From Middle English shoo, from Old English scōh (“shoe”), from Proto-Germanic *skōhaz (“shoe", literally "covering”) (compare Scots shae, West Frisian skoech, Low German Schoh, Dutch schoen, German Schuh, Danish and Swedish sko), from Proto-Indo-European *skewk- (compare Tocharian B skāk ‘balcony’), from *(s)kew- (“to cover”). More at sky.
- A protective covering for the foot, with a bottom part composed of thick leather or plastic sole and often a thicker heel, and a softer upper part made of leather or synthetic material. Shoes generally do not extend above the ankle, as opposed to boots, which do.
- Get your shoes on now, or you'll be late for school.
- A piece of metal designed to be attached to a horse's foot as a means of protection; a horseshoe.
- Throw the shoe from behind the line, and try to get it to land circling (a ringer) or touching the far stake.
- (card games) A device for holding multiple decks of playing cards, allowing more games to be played by reducing the time between shuffles.
- Something resembling a shoe in form, position, or function, such as a brake shoe.
- Remember to turn the rotors when replacing the brake shoes, or they will wear out unevenly.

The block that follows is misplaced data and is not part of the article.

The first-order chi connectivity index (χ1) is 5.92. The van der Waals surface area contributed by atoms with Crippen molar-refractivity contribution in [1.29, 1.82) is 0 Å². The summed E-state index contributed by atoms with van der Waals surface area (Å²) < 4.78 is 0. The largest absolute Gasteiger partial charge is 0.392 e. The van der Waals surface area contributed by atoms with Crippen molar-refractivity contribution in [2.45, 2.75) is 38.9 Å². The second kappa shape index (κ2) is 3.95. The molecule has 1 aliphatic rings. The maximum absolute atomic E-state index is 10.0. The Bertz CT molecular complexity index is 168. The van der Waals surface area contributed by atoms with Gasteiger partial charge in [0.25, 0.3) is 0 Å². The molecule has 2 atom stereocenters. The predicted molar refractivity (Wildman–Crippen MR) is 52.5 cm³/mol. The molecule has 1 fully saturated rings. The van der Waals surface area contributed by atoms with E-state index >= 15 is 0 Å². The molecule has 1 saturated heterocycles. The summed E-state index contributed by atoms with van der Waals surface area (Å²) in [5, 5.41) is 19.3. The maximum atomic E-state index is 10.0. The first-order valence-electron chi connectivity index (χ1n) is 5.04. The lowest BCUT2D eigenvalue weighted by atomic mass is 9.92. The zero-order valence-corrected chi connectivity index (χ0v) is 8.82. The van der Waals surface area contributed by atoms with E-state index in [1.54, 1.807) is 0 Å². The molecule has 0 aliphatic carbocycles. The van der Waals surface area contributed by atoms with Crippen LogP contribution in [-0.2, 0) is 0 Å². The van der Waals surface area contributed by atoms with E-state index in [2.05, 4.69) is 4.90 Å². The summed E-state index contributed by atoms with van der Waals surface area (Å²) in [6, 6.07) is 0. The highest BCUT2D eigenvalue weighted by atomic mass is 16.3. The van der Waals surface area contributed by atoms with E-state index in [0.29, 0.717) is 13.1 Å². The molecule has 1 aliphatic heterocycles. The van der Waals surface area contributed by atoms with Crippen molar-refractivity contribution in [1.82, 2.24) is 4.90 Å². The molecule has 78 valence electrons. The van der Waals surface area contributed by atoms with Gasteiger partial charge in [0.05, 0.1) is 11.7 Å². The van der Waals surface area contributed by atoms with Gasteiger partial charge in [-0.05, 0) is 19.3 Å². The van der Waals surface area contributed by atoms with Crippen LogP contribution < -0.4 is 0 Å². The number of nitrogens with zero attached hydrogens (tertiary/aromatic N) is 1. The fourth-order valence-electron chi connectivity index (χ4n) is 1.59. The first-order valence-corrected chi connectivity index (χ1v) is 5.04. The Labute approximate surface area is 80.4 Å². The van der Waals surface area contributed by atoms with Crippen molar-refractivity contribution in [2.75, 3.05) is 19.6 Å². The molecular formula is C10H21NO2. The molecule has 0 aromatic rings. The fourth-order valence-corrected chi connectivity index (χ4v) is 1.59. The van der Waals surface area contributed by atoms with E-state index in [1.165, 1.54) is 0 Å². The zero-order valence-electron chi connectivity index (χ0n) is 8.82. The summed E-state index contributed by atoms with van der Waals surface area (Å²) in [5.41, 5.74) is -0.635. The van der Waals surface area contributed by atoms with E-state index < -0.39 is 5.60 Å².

- A band of iron or steel, or a ship of wood, fastened to the bottom of the runner of a sleigh, or any vehicle which slides on the snow.
- A drag, or sliding piece of wood or iron, placed under the wheel of a loaded vehicle, to retard its motion in going down a hill.
- The part of a railroad car brake which presses upon the wheel to retard its motion.
- (architecture) A trough-shaped or spout-shaped member, put at the bottom of the water leader coming from the eaves gutter, so as to throw the water off from the building.
- A trough or spout for conveying grain from the hopper to the eye of the millstone.
- An inclined trough in an ore-crushing mill.
- An iron socket or plate to take the thrust of a strut or rafter.
- An iron socket to protect the point of a wooden pile.
- (engineering) A plate, or notched piece, interposed between a moving part and the stationary part on which it bears, to take the wear and afford means of adjustment; called also slipper and gib.
- Part of a current collector on electric trains which provides contact either with a live rail or an overhead wire (fitted to a pantograph in the latter case).
- The outer cover or tread of a pneumatic tire, especially for an automobile.
- The translations below need to be checked and inserted above into the appropriate translation tables, removing any numbers. Numbers do not necessarily match those in definitions. See instructions at Help:How to check translations.
- To put shoes on one's feet.
- …men and women clothed and shod for the ascent… — Michel Potay, The Gospel Delivered in Arès, 26:6, 1995
- To put horseshoes on a horse.
- To equip an object with a protection against wear.
- The billiard cue stick was shod in silver.